Abstract

In All’s Well That Ends Well , Shakespeare imagines a common enough situation—someone you love, if ambivalently, will never love you—and in doing so suggests how unrequited love might become an art, a practice of sustaining relationship with those who prefer no relationship whatsoever and who might not merit our investment to begin with. How, Shakespeare asks, can you have a relationship with someone whose heart is corrupt and who, anyway, would prefer to flee? Shakespeare’s answer: by making scenes, and, it turns out, by being a masochist. Helena’s art, I argue, indeed looks forward to the art of masochism as outlined by Gilles Deleuze. For Deleuze, the works of Sacher-Masoch outline an art defined not in the familiar Freudian sense, by finding pleasure in pain, but by a masochistic constellation manifested in scenes of disavowal, suspense, and waiting.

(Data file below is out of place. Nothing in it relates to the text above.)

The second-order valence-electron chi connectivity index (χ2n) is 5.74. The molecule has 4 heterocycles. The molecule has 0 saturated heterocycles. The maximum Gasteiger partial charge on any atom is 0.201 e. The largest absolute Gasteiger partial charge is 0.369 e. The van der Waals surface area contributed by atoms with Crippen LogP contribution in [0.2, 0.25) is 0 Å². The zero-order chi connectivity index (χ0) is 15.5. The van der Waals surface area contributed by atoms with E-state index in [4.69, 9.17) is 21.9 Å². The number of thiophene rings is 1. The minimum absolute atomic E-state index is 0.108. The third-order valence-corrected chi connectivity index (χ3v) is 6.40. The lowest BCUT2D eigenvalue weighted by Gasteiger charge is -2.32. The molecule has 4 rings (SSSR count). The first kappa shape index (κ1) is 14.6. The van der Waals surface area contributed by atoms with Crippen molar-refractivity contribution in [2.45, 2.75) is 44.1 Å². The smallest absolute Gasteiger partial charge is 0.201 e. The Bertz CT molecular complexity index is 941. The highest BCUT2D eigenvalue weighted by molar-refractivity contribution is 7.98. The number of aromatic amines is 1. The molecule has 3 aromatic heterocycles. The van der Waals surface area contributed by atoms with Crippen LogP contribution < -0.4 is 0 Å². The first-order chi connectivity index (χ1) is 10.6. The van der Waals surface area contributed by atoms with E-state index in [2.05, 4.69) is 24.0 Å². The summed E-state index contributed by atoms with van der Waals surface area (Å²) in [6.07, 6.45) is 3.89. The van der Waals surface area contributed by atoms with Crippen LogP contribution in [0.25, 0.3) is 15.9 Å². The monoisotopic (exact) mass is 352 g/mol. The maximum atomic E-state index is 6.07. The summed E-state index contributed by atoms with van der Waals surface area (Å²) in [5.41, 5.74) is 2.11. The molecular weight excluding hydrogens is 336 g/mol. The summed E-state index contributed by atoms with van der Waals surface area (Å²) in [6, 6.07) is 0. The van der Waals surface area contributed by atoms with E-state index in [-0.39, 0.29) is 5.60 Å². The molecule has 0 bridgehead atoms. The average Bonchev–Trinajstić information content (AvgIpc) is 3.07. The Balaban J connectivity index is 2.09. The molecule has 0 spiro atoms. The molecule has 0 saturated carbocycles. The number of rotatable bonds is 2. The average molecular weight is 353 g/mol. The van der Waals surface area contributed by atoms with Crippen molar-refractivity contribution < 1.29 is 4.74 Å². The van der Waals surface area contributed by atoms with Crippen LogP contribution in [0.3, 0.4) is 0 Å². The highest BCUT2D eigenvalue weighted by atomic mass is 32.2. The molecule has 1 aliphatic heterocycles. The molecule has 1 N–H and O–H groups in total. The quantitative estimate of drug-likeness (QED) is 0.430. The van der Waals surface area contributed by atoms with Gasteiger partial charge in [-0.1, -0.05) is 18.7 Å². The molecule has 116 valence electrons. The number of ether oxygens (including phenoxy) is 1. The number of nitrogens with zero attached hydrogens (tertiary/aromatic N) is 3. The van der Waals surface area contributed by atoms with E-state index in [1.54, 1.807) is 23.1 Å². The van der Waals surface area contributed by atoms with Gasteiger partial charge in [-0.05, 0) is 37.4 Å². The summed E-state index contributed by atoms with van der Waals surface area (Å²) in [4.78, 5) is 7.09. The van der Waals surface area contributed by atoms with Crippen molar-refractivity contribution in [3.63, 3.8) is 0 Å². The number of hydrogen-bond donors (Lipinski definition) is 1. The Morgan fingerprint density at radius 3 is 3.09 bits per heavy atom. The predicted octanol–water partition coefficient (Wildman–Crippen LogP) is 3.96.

pdf

Additional Information

ISSN
1538-3555
Print ISSN
0037-3222
Pages
pp. 215-240
Launched on MUSE
2018-02-13
Open Access
No
Back To Top

This website uses cookies to ensure you get the best experience on our website. Without cookies your experience may not be seamless.